..., emo- tional depth, and fragility. Legacies of Topsy, Bernstein explains, portray an insensate creature, impervious to pain. Bernstein traces this same angel/ pickanninny split between white and black children as it persists, scripted in Kemble’s Coon’s Alphabet, reprints of Uncle Tom’s Cabin...
Journal Article
American Literature (1 March 2013) 85 (1): 197–199.
Published: 01 March 2013
..., emo- tional depth, and fragility. Legacies of Topsy, Bernstein explains, portray an insensate creature, impervious to pain. Bernstein traces this same angel/ pickanninny split between white and black children as it persists, scripted in Kemble’s Coon’s Alphabet, reprints of Uncle Tom’s Cabin...
Journal Article
American Literature (1 March 2013) 85 (1): 199–202.
Published: 01 March 2013
... persists, scripted in Kemble’s Coon’s Alphabet, reprints of Uncle Tom’s Cabin, and dolls like Rag- gedy Ann. Bernstein’s method allows her to also consider the unrecognized performances of black children. Alhough imagined and imaged as incapable of feeling as a child, Bernstein argues that black...
Journal Article
American Literature (1 March 2013) 85 (1): 202–204.
Published: 01 March 2013
..., emo- tional depth, and fragility. Legacies of Topsy, Bernstein explains, portray an insensate creature, impervious to pain. Bernstein traces this same angel/ pickanninny split between white and black children as it persists, scripted in Kemble’s Coon’s Alphabet, reprints of Uncle Tom’s Cabin...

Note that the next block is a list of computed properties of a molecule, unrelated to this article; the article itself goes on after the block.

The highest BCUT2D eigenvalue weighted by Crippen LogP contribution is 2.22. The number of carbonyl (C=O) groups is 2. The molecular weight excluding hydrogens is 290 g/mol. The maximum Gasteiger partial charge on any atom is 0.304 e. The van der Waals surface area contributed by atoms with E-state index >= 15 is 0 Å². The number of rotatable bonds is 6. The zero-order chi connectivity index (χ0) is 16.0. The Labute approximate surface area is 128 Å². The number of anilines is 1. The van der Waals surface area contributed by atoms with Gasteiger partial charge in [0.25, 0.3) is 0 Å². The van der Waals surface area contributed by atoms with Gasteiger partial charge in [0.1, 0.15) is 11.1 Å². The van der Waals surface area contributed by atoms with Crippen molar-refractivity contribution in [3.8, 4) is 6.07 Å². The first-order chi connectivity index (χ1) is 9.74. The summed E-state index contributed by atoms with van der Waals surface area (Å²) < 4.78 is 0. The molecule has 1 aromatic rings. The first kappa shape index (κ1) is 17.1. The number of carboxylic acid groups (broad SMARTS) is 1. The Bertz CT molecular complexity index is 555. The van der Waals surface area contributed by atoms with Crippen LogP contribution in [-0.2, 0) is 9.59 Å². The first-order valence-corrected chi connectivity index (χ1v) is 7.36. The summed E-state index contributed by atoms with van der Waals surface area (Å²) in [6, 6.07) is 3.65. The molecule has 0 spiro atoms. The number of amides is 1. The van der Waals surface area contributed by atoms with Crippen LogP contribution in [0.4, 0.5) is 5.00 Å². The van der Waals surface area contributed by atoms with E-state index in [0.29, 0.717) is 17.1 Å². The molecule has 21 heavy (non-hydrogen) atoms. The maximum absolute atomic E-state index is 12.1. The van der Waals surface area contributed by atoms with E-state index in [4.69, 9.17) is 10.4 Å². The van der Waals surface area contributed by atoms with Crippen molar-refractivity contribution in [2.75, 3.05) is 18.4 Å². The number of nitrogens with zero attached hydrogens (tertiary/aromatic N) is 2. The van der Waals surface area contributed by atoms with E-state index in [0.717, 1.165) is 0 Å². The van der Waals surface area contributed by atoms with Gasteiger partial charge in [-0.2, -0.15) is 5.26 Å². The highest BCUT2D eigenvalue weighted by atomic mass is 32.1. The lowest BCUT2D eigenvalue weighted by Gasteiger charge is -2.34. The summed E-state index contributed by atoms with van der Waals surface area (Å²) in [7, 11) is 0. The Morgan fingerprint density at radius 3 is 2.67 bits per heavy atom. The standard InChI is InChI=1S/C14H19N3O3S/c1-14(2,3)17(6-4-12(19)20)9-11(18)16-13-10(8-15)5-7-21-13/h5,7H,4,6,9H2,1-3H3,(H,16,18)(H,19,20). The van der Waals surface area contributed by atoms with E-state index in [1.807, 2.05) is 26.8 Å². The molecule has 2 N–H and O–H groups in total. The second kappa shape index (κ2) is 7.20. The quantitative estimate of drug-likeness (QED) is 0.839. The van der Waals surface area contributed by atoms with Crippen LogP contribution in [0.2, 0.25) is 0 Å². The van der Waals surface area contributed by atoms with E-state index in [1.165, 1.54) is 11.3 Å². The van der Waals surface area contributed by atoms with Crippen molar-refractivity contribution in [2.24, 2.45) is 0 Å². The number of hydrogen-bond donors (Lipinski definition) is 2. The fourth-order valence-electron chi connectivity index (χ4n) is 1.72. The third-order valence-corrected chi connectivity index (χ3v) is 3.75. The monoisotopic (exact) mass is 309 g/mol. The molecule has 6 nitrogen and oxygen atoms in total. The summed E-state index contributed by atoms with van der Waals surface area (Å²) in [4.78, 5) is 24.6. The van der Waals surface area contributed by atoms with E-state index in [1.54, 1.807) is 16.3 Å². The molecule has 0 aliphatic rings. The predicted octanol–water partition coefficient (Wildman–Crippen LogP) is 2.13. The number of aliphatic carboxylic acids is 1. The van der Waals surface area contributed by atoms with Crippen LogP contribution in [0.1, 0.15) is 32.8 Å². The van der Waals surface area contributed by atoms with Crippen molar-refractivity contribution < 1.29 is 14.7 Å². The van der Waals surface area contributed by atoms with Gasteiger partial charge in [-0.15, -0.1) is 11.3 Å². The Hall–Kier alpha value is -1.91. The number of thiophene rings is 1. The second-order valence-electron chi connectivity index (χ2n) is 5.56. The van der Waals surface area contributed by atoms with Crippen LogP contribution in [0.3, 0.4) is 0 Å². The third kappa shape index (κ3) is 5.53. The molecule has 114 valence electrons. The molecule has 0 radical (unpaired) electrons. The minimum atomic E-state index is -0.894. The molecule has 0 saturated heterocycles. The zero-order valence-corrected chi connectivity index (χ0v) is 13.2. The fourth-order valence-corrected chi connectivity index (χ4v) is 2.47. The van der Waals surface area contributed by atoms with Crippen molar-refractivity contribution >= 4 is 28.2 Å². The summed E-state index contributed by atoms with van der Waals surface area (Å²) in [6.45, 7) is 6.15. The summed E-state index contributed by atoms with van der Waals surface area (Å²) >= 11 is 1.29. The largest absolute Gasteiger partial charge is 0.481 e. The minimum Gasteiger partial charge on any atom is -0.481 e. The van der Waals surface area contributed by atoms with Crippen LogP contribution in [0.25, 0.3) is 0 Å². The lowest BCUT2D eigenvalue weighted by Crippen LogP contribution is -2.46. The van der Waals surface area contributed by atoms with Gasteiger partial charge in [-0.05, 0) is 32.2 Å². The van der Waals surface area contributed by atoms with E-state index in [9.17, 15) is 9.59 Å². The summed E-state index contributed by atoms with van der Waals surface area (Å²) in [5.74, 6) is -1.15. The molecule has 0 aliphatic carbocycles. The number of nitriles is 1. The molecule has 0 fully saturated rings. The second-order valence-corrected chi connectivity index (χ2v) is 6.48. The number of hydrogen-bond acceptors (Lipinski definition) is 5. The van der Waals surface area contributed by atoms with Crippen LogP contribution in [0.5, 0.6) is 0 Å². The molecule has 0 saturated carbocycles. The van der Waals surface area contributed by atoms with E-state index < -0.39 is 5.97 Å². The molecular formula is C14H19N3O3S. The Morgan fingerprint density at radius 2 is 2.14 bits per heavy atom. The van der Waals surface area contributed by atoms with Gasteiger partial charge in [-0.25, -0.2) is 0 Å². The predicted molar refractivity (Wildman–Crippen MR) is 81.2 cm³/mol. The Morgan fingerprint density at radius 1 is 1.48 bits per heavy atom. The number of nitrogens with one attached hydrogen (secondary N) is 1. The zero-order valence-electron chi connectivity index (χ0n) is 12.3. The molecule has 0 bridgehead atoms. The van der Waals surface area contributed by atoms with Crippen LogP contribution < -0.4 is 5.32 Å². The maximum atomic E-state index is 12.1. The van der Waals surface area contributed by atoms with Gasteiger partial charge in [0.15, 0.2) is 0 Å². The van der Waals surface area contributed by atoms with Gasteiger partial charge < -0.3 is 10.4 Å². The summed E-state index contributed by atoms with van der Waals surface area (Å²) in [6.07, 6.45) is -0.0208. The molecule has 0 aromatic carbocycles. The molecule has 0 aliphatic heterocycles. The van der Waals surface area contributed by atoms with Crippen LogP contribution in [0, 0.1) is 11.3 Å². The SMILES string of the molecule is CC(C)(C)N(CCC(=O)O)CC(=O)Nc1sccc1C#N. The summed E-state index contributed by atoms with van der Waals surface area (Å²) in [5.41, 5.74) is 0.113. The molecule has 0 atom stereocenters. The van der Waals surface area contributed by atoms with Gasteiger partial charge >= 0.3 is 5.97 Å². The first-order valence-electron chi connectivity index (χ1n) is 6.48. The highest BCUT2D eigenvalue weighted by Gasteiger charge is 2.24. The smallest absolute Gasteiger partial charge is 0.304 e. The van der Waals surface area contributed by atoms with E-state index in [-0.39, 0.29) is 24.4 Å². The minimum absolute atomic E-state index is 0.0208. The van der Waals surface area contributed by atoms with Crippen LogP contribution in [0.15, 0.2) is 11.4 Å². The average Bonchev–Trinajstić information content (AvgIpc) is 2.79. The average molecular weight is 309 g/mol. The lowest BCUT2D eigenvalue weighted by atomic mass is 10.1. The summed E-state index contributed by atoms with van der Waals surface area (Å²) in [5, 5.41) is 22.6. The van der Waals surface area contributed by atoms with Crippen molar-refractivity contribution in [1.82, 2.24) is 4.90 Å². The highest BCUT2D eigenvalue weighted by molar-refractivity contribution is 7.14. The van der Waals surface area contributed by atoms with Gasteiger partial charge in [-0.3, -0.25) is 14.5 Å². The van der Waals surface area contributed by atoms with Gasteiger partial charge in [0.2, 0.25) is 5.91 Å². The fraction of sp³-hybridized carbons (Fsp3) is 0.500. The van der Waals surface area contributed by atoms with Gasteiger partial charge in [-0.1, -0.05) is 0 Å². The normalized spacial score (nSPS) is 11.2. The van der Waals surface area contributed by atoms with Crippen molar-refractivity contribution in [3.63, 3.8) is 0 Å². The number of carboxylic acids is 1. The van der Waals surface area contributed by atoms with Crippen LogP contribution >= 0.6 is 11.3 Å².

Journal Article
American Literature (1 March 2017) 89 (1): 29–56.
Published: 01 March 2017
... as Jim Crow, Zip Coon, and Jim Dandy—types that found their way into Stowe’s novel despite her rejection of the theater as immoral—blackface minstrelsy occasionally incorporated sentimental figures through the musical compositions of Stephen Foster. 5 Yet it was Stowe’s novel, which William...
Journal Article
American Literature (1 June 2014) 86 (2): 391–393.
Published: 01 June 2014
... subjugated Oriental woman. In the 1910s, the popular Jewish vaudeville performer Sophie Tucker rose to fame as a blackface innovator of “coon shouting,” incorporating Yid- dish into her acts while also contributing to the development of the blues. In the 1990s, celebrated Asian American novelist Gish...
Journal Article
American Literature (1 June 2014) 86 (2): 394–396.
Published: 01 June 2014
... Cooper advocated for the inclusion of African American women in American modernity over and against the contrasting image of the subjugated Oriental woman. In the 1910s, the popular Jewish vaudeville performer Sophie Tucker rose to fame as a blackface innovator of “coon shouting,” incorporating Yid...
Journal Article
American Literature (1 June 2014) 86 (2): 397–400.
Published: 01 June 2014
... subjugated Oriental woman. In the 1910s, the popular Jewish vaudeville performer Sophie Tucker rose to fame as a blackface innovator of “coon shouting,” incorporating Yid- dish into her acts while also contributing to the development of the blues. In the 1990s, celebrated Asian American novelist Gish...
Journal Article
American Literature (1 June 2014) 86 (2): 400–402.
Published: 01 June 2014
... Cooper advocated for the inclusion of African American women in American modernity over and against the contrasting image of the subjugated Oriental woman. In the 1910s, the popular Jewish vaudeville performer Sophie Tucker rose to fame as a blackface innovator of “coon shouting,” incorporating Yid...